Eric Meyer posted some thoughts on malformed things that might become dangerous. In passing, he says that XML (and XHTML as
application/xhtml+xml) saves the world from that by having strict error recovery. Also that HTML is doomed because of this. Fair point. He doesn’t mention, however, CSS. CSS is not an XML based language. While some people wanted it to be and even today people want Selectors to be XPath; it’s not. And I think that is one reason for its success.
I also believe that is one of the reasons HTML became so successful and perhaps it even explains RSS’s success… CSS is different from HTML and RSS though. I don’t mean in terms of syntax, but in terms of forward compatible parsing rules. In CSS it is defined precisely what parsers should do with CSS that does not strictly conform to the specification. This not only allows extensions to be made in future versions of CSS it also ensures interoperability on what rules are applied and how they are applied.
(It is irrelevant here that browsers do or do not support the features of the specification; it is important that they follow the parsing guidelines and most browsers do. Even Internet Explorer, although not as good as Mozilla does it or Opera.)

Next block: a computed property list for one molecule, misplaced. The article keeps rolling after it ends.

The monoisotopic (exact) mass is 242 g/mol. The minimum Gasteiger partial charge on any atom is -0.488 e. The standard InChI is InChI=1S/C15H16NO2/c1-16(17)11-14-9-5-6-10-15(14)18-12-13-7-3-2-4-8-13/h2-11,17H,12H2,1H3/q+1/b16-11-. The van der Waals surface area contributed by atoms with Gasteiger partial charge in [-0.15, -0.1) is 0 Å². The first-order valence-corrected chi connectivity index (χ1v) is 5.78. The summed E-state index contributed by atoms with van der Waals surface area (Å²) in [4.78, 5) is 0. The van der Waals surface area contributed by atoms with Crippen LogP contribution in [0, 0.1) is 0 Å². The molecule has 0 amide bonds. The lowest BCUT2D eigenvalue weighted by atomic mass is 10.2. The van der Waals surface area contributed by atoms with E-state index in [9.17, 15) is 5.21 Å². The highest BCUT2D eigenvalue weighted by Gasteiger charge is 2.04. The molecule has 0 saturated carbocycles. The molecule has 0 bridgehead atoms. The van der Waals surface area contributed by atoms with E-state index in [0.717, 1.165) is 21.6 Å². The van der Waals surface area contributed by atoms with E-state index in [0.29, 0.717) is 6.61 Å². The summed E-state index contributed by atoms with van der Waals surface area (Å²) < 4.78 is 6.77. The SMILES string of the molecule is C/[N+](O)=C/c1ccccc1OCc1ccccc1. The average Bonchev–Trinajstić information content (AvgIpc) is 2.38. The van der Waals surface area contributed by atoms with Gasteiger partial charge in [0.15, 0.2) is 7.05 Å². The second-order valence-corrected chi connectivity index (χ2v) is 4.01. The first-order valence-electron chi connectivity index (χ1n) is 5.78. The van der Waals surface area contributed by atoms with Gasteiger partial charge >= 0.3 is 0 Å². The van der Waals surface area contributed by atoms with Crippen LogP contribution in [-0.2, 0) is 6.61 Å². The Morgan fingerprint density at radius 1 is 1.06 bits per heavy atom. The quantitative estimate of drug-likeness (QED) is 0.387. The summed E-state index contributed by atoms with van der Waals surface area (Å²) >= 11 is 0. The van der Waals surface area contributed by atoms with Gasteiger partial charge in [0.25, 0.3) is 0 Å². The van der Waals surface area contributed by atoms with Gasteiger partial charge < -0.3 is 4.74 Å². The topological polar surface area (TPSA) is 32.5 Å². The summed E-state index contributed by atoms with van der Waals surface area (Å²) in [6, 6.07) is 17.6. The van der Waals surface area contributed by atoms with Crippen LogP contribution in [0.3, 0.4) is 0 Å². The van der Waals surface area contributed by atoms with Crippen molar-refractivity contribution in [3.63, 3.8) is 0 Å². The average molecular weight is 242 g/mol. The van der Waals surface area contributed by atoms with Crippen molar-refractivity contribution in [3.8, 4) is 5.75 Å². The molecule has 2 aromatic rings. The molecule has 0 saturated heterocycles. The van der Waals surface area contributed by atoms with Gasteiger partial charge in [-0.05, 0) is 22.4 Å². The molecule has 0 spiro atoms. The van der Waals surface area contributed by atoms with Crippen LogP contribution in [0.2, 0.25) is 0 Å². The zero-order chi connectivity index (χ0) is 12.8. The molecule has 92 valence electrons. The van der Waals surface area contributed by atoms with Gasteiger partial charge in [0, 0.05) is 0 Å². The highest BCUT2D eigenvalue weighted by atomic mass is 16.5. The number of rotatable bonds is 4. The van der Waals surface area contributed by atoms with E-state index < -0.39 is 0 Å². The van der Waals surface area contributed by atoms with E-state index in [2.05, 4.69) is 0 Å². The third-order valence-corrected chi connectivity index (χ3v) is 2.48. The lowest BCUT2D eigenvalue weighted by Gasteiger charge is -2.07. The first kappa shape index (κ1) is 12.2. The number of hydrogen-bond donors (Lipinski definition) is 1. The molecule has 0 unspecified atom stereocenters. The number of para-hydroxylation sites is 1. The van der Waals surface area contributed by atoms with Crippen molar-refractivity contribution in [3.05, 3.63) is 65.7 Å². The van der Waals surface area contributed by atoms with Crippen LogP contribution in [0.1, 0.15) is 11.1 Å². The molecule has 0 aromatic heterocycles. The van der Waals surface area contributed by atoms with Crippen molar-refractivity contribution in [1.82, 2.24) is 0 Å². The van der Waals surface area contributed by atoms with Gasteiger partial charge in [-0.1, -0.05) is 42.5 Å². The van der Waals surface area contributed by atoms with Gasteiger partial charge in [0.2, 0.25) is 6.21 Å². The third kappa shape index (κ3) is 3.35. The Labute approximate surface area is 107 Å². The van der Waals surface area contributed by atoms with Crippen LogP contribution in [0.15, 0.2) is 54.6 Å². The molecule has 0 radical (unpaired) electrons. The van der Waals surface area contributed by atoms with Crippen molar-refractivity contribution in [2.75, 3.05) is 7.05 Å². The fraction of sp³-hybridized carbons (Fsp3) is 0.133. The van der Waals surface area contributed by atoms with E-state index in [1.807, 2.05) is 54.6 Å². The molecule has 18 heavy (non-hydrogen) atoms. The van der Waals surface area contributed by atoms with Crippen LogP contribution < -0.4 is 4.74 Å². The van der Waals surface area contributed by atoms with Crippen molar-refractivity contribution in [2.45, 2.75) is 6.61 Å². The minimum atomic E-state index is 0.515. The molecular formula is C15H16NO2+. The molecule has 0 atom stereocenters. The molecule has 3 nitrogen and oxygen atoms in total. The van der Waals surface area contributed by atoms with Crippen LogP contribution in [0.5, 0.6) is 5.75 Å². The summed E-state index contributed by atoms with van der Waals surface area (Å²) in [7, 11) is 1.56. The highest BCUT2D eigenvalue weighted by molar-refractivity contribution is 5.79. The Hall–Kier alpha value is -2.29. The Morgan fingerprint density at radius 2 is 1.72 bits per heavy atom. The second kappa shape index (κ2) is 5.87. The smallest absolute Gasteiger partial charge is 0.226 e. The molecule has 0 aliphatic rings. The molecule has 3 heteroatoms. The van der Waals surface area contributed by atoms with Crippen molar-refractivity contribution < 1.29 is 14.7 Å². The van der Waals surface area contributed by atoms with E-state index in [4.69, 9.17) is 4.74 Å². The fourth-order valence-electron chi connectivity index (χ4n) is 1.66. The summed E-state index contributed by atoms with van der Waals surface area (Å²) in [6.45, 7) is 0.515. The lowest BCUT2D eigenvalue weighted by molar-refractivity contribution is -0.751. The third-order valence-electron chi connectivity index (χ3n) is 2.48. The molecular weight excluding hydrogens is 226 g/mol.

Because error handling has been defined, CSS is actually quite a strict language. However, unlike XML it remains usable when some parts of the document are ill-formed or non compliant. This is a big win as there are a lot of people out there writing non compliant CSS by copying bad examples, et cetera. This allows people to easily play with CSS without being punished for a little typo right from the start. Eventually they’ll learn how to write CSS correctly and even then you occasionally make an error. Some error might even make it to a live site and still no harm is done except for people who like to validate style sheets…
Validating someone else his/her style sheets is really the most useless thing to do. By this I mean that if people use hacks on purpose and the validator complains that’s ok because browsers will treat invalid CSS correctly anyway. (Missing units, incorrect property names, et cetera are of course mistakes that should be fixed right from the start.) For HTML and XHTML with a HTML MIME type the opposite is true. You need to validate your document to ensure interoperability. This is because for HTML no error handling has been defined as of now. Eventually that will come, similar to CSS.